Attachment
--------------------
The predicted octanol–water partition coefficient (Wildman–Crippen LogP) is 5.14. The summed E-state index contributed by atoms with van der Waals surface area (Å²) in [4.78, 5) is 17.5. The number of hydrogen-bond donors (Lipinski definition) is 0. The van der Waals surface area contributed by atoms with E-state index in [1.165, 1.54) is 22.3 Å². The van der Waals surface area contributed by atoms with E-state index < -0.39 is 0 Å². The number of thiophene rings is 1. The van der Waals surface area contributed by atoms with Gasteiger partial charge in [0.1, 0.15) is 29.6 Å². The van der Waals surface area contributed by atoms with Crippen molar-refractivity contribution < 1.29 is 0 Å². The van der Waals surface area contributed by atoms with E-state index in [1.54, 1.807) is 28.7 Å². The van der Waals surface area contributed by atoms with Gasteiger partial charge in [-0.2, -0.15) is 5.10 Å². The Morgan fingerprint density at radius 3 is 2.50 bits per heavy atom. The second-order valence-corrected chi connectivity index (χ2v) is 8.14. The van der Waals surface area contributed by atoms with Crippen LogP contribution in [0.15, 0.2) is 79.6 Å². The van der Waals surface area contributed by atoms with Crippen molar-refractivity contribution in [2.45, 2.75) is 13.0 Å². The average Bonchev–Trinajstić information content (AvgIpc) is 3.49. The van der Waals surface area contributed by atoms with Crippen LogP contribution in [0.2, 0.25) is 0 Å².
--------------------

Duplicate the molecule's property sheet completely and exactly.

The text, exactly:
The predicted octanol–water partition coefficient (Wildman–Crippen LogP) is 5.14. The summed E-state index contributed by atoms with van der Waals surface area (Å²) in [4.78, 5) is 17.5. The number of hydrogen-bond donors (Lipinski definition) is 0. The van der Waals surface area contributed by atoms with E-state index in [1.165, 1.54) is 22.3 Å². The van der Waals surface area contributed by atoms with E-state index < -0.39 is 0 Å². The number of thiophene rings is 1. The van der Waals surface area contributed by atoms with Gasteiger partial charge in [0.1, 0.15) is 29.6 Å². The van der Waals surface area contributed by atoms with Crippen molar-refractivity contribution < 1.29 is 0 Å². The van der Waals surface area contributed by atoms with E-state index in [1.54, 1.807) is 28.7 Å². The van der Waals surface area contributed by atoms with Gasteiger partial charge in [-0.2, -0.15) is 5.10 Å². The Morgan fingerprint density at radius 3 is 2.50 bits per heavy atom. The second-order valence-corrected chi connectivity index (χ2v) is 8.14. The van der Waals surface area contributed by atoms with Crippen LogP contribution in [0.15, 0.2) is 79.6 Å². The van der Waals surface area contributed by atoms with Crippen molar-refractivity contribution in [2.45, 2.75) is 13.0 Å². The average Bonchev–Trinajstić information content (AvgIpc) is 3.49. The van der Waals surface area contributed by atoms with Crippen LogP contribution in [0.2, 0.25) is 0 Å².